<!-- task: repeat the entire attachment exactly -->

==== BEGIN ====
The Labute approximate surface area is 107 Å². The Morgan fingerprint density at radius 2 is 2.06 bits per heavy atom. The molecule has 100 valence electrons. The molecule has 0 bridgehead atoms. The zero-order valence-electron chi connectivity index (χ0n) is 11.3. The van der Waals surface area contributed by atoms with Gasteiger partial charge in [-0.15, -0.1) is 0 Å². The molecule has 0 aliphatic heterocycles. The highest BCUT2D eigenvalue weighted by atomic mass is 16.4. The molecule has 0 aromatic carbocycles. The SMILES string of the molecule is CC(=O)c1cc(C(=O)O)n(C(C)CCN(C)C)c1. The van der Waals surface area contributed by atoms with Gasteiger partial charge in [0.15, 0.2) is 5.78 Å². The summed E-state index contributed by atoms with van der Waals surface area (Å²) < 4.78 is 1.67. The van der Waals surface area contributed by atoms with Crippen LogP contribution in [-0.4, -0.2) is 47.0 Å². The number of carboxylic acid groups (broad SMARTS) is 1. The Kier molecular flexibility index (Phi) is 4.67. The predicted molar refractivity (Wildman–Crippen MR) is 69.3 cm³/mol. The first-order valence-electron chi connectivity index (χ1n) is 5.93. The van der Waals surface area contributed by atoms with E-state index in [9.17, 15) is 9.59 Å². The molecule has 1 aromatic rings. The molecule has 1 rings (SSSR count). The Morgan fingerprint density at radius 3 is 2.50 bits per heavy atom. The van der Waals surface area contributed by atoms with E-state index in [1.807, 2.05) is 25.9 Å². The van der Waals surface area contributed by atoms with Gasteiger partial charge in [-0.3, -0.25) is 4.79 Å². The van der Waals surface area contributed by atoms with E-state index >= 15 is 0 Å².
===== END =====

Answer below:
The Labute approximate surface area is 107 Å². The Morgan fingerprint density at radius 2 is 2.06 bits per heavy atom. The molecule has 100 valence electrons. The molecule has 0 bridgehead atoms. The zero-order valence-electron chi connectivity index (χ0n) is 11.3. The van der Waals surface area contributed by atoms with Gasteiger partial charge in [-0.15, -0.1) is 0 Å². The molecule has 0 aliphatic heterocycles. The highest BCUT2D eigenvalue weighted by atomic mass is 16.4. The molecule has 0 aromatic carbocycles. The SMILES string of the molecule is CC(=O)c1cc(C(=O)O)n(C(C)CCN(C)C)c1. The van der Waals surface area contributed by atoms with Gasteiger partial charge in [0.15, 0.2) is 5.78 Å². The summed E-state index contributed by atoms with van der Waals surface area (Å²) < 4.78 is 1.67. The van der Waals surface area contributed by atoms with Crippen LogP contribution in [-0.4, -0.2) is 47.0 Å². The number of carboxylic acid groups (broad SMARTS) is 1. The Kier molecular flexibility index (Phi) is 4.67. The predicted molar refractivity (Wildman–Crippen MR) is 69.3 cm³/mol. The first-order valence-electron chi connectivity index (χ1n) is 5.93. The van der Waals surface area contributed by atoms with E-state index in [9.17, 15) is 9.59 Å². The molecule has 1 aromatic rings. The molecule has 1 rings (SSSR count). The Morgan fingerprint density at radius 3 is 2.50 bits per heavy atom. The van der Waals surface area contributed by atoms with E-state index in [1.807, 2.05) is 25.9 Å². The van der Waals surface area contributed by atoms with Gasteiger partial charge in [-0.3, -0.25) is 4.79 Å². The van der Waals surface area contributed by atoms with E-state index >= 15 is 0 Å².